I’m just wrapping up my first “Twitter takeover” (or curation) and I thought I would take a minute to reflect on the experience.  For the past two weeks I’ve been in charge of the @femedtech Twitter feed. I have been following FemEdTech for quite a while and appreciate the network, and no networks do not grow if they are a house of cards…so…I decided to volunteer.

After participating in #PressEdConf19 and into curating @femedtech, I quickly realized how out of practice I was!  For years I managed several Twitter feeds in my role(s) with the MAET program. I had a great workflow down which included TweetDeck and IFTTT and felt I did a pretty good job maintaining and feeding the network. After leaving that role, I completely disconnected all of the “pipes” I had built and sort of went into consumer (and occasional producer or re-tweeter) mode on Twitter.   Curating @femedtech forced me to be much more attentive and strategic. I fired up TweetDeck for the first time in quite a while and found myself much more aware of followers, who I was retweeting and what I was tweeting. This really aligned well with the #femedtechvalues activity which is currently running. When signing up to curate, I knew that I wasn’t going to haphazardly post things – but – the FemEdTech values were always on my mind, and, in visiting (and revisiting) them daily, I began to think of ways the values/network could be improved.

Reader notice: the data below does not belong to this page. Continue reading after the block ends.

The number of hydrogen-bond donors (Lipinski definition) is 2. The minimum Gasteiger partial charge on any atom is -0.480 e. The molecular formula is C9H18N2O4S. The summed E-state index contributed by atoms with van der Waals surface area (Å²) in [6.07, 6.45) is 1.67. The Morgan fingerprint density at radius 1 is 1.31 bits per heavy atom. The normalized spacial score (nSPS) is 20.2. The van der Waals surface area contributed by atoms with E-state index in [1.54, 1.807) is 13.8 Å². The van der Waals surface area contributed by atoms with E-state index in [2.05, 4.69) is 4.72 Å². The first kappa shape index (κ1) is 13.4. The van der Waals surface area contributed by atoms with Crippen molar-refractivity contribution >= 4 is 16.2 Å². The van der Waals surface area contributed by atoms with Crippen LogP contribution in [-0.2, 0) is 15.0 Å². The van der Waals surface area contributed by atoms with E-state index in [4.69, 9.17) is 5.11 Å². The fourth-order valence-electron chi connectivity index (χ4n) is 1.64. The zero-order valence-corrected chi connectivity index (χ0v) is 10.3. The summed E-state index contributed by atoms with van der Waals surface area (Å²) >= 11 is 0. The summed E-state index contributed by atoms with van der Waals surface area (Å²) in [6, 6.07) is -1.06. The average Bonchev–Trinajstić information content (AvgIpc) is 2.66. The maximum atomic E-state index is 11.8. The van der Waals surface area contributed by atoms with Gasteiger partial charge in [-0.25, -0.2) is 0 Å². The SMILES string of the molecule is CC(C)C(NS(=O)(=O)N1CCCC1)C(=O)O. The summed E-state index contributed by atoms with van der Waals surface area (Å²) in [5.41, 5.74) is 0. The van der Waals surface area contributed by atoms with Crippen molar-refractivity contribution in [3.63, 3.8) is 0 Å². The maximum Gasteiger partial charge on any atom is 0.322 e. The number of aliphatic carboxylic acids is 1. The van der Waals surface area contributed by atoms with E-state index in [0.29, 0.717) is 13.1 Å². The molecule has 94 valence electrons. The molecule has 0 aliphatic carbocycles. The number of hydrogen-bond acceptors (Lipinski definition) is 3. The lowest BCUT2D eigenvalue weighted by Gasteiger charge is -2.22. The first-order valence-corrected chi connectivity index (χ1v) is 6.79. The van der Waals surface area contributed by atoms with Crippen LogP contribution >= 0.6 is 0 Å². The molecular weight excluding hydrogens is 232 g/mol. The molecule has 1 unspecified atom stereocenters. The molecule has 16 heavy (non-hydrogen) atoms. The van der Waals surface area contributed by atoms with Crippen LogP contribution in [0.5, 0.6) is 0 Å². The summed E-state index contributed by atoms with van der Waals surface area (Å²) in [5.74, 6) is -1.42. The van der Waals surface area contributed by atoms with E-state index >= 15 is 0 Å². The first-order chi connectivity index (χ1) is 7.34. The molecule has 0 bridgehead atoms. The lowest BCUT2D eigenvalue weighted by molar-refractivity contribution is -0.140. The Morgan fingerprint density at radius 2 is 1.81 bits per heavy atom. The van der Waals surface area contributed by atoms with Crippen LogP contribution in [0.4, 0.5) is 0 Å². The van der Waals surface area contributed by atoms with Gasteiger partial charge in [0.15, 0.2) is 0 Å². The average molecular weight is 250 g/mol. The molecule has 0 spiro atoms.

One thing that struck me as an area of opportunity for growth was the @femedtech Twitter avatar.  I took up the values challenge and posted this tweet:

Some really fruitful and thoughtful discussion ensued, and, I felt empowered to change the avatar.  It was really interesting to me how I negotiated this decision. I posted as myself, retweeted from @femedtech – and then, with encouragement from members of the network, made the change.

I found myself questioning myself a lot more than I thought I would over the past two weeks – am I posting enough, too much? I tried to tamper down those voices in my head as much as possible.  The network has established very open and caring practices and expectations (thank you Helen & Frances – and of course all of the others who have contributed over time). I learned a lot from the experience and wish Martina the best of luck as she takes over starting on Monday!

There are many ways to get involved in the FemEdTech open space. You can learn more by visiting: http://femedtech.net/about-femedtech/get-involved/

 

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